So that’s what you call it. You know Zell said he’ll make me one exactly like it. Who knows, maybe I can become like a lion, too. That’d be crazy, huh?! I mean, everyone might, y’know, get the wrong idea about us.
(If it’s so crazy why do you sound so delighted? Everyone is trying to get us together. It’s so obvious even I can tell.) You sound like you want everyone to get the wrong idea.
Perhaps that’s what bothers people: in this relationship, Squall’s big romantic, chivalrous gestures of life-saving and such are ones that he barely even perceives to be romantic for the most part. In reality, Rinoa is doing the “courting.”
Of all the questions that’s been asked about Final Fantasy VIII, one is both persistent and totally, totally nonsensical: “Why are these characters attracted to each other? They have nothing in common. She’s a lively socialite and he’s a sullen recluse … ” and on and on. And while that reading is fair, it’s also based on only a surface level of the two character’s interactions. But really, why do they seem to work as a couple? Or rather, why does the game insist that they do?
To go with the most obvious one: these two people are constantly stuck together. I’m not sure if there’s science behind this, but the conventional wisdom that would inform the writing of this game would probably state that any two people who are stuck together for extended periods of time will eventually find something to connect over. Even Tip O’Neill and Ronald Reagan managed to be friends.5
The character models have aged poorly, but have you seen the FMVs of Final Fantasy VIII lately? Squall and Rinoa are good looking people. (They are video game characters after all.) He’s smolderingly handsome, broad-chested, preferring low cut-shirts. She’s got the cutest face you could ask for, and long legs in short shorts to boot. Can I make it any more obvious? They’re teenagers, so we know they’re hormonal and impulsive, do the math.
That’s the other thing: they’re teenagers. There’s not a really interesting way to say this: teenagers don’t make sense, and to insist that just because this is fiction that the teenagers in fiction have to make sense is asinine. Teenagers are half-defined people who are struggling to find a sense of identity, community, and self-worth, and you could trace any number of ills in society to the fact that we ask teenagers to be ready to be ready to define themselves when they are beyond ill-equipped to do so. I can say that, I just turned 20 in January.
But there’s also plenty of subtext that, though it wouldn’t make a strong argument that these two people would be happy together, does make it pretty obvious why, at least in the game’s internal logic, these two people might find themselves attracted to each other.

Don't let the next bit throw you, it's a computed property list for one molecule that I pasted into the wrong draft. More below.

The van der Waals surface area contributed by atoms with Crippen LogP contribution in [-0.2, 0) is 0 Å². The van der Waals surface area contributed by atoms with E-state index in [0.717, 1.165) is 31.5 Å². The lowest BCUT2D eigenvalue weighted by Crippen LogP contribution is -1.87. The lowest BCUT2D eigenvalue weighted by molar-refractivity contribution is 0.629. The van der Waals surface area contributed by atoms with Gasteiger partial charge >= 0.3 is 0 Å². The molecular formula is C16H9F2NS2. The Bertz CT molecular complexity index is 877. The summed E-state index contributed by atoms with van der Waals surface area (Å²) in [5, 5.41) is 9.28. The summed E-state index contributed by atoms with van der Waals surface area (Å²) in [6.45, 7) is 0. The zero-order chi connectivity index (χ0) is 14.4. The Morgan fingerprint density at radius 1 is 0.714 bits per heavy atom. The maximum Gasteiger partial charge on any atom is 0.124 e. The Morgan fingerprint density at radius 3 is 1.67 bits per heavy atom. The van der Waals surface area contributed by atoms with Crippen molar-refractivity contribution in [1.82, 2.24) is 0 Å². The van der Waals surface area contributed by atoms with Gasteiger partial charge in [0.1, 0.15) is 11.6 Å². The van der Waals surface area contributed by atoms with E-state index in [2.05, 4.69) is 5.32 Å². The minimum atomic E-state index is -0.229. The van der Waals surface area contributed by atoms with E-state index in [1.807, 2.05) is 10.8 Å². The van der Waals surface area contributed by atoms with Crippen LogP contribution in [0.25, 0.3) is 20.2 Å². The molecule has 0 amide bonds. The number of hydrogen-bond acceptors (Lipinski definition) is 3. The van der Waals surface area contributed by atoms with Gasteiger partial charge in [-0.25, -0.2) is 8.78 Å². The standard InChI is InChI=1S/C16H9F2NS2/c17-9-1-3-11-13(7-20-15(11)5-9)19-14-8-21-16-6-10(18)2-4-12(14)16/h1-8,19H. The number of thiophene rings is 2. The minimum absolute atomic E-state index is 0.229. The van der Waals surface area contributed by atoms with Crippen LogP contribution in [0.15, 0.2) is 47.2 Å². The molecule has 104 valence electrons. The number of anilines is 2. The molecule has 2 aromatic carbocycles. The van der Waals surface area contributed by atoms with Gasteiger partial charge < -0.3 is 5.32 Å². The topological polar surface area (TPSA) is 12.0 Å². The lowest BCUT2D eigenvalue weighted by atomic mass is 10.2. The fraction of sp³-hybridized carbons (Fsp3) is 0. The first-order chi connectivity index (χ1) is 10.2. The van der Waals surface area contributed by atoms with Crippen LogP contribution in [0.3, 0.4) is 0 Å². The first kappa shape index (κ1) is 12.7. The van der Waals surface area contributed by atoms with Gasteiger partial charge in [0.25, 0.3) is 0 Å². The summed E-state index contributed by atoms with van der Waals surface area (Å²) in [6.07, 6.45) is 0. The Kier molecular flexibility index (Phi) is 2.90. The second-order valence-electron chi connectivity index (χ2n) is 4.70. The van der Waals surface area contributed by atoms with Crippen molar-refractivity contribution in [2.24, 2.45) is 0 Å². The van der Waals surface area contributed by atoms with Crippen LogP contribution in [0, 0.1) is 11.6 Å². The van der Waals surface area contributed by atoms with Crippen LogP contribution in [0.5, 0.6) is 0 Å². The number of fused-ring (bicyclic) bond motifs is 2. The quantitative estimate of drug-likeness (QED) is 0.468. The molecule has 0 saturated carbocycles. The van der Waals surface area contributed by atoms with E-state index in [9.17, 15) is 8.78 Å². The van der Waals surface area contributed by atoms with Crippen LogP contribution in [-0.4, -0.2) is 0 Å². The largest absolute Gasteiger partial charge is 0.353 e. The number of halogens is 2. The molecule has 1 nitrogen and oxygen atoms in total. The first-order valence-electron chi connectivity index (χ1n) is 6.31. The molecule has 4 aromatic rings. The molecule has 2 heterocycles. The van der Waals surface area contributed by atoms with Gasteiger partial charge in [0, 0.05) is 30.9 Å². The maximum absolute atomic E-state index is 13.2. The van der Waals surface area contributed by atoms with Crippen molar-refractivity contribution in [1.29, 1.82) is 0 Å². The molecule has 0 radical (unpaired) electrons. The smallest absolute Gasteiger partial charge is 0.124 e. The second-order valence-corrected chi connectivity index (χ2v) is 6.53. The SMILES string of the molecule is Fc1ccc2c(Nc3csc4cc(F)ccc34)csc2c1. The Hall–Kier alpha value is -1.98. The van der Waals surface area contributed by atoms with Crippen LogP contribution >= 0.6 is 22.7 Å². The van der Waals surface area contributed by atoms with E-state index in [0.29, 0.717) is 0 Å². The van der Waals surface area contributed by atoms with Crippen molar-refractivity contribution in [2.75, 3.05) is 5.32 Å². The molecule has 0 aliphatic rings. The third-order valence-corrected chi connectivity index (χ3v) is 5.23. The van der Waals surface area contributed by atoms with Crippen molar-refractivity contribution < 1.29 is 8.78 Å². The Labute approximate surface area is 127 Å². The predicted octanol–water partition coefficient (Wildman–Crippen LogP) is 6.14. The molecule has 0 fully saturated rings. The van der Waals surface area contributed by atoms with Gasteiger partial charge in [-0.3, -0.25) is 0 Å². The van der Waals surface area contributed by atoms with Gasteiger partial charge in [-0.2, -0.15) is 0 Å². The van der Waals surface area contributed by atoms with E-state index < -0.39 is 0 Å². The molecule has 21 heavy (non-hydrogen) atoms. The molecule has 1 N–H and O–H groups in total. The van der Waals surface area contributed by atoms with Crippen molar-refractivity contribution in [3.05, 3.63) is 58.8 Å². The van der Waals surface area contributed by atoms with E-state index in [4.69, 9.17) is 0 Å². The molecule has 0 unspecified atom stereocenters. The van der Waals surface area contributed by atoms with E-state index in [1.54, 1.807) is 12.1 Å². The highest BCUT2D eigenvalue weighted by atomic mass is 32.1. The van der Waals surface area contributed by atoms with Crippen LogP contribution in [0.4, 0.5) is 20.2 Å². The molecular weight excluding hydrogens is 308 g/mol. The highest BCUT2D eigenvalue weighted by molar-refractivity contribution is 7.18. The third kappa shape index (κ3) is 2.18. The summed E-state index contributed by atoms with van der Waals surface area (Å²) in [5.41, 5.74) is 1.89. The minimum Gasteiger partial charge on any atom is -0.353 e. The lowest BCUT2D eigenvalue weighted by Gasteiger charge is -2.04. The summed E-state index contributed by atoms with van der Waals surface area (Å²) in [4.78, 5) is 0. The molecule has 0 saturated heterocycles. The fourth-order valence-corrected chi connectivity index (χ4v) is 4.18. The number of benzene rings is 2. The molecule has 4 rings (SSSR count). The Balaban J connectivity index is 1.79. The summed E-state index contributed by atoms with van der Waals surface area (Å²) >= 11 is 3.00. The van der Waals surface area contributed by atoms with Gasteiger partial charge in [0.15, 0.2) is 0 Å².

First of all: These characters are constantly facing threats to life and limb. They live and work in an incredibly high-stress environment, one that strains their half-formed psyches. If we’re still accepting the idea that people who are stuck together are going to eventually build emotional connections, it’d be hard to find an experience that would lead to deeper connections than going through the same life-threatening dangers together.
These characters are very, very lonely. Squall has no family, (his mother having died during childbirth, and his father, Laguna, being the Worst Parent in the History of Videogames) which is why he ended up a SeeD in the first place, which the game indicates may simply just be something about his life he accepted rather than actively sought out6. Rinoa lost her mother at a young age, and struggles in adolescence, to connect with her suffocating father.7 Arguably, Squall’s closest relationship is with Seifer, and that’s the guy who cut his face open. Rinoa, meanwhile, is the type of person who, through a combination of both her own stature (high-ranking military official’s daughter) and her own assumed position of power, has many followers but the game doesn’t show her having any close friends.
In short, they don’t bond over things they have in common, they bond over what’s missing in their lives. That, admittedly, is not healthy. But it is very adolescent and painfully real, at least in my experience.
I think it’s reasonable to say that Squall, and probably Rinoa too, both suffer from what the game is unwilling to say is clinical depression. I can’t give a symptom-by-symptom analysis here, but suffice to say that as someone who is diagnosed clinically depressed, I have never related more to a character’s outlook and characteristics than I have with Squall.
From that perspective, a lot of things start making sense. As of yet, I have only ever dated girls like me who suffer from clinical depression, (or bipolar disorder). I have been in very few dating relationships, but they have all become very intense in very brief periods of time because our passion was compounded by compassion. We loved together and suffered together.